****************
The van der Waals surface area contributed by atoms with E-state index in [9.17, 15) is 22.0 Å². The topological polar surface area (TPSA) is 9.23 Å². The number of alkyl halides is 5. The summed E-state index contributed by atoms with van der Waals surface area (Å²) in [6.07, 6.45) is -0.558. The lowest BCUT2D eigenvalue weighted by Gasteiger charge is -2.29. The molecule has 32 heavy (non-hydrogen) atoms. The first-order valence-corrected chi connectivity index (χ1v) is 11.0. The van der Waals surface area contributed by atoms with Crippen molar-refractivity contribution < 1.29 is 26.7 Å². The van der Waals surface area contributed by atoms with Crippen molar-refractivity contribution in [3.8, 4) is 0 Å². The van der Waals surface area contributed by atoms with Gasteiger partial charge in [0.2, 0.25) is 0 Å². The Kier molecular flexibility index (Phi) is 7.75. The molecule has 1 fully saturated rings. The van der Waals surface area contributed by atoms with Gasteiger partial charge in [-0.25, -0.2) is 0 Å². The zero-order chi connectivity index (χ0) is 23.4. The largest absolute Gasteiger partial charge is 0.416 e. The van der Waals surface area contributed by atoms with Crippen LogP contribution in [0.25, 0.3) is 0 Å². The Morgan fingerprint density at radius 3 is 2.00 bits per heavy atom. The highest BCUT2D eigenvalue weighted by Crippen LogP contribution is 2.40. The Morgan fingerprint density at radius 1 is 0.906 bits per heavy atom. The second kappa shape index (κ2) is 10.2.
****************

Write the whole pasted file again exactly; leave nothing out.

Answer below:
The van der Waals surface area contributed by atoms with E-state index in [9.17, 15) is 22.0 Å². The topological polar surface area (TPSA) is 9.23 Å². The number of alkyl halides is 5. The summed E-state index contributed by atoms with van der Waals surface area (Å²) in [6.07, 6.45) is -0.558. The lowest BCUT2D eigenvalue weighted by Gasteiger charge is -2.29. The molecule has 32 heavy (non-hydrogen) atoms. The first-order valence-corrected chi connectivity index (χ1v) is 11.0. The van der Waals surface area contributed by atoms with Crippen molar-refractivity contribution < 1.29 is 26.7 Å². The van der Waals surface area contributed by atoms with Crippen molar-refractivity contribution in [3.8, 4) is 0 Å². The van der Waals surface area contributed by atoms with Gasteiger partial charge in [0.2, 0.25) is 0 Å². The Kier molecular flexibility index (Phi) is 7.75. The molecule has 1 fully saturated rings. The van der Waals surface area contributed by atoms with Gasteiger partial charge in [-0.25, -0.2) is 0 Å². The zero-order chi connectivity index (χ0) is 23.4. The largest absolute Gasteiger partial charge is 0.416 e. The van der Waals surface area contributed by atoms with Crippen LogP contribution in [0.25, 0.3) is 0 Å². The Morgan fingerprint density at radius 3 is 2.00 bits per heavy atom. The highest BCUT2D eigenvalue weighted by Crippen LogP contribution is 2.40. The Morgan fingerprint density at radius 1 is 0.906 bits per heavy atom. The second kappa shape index (κ2) is 10.2.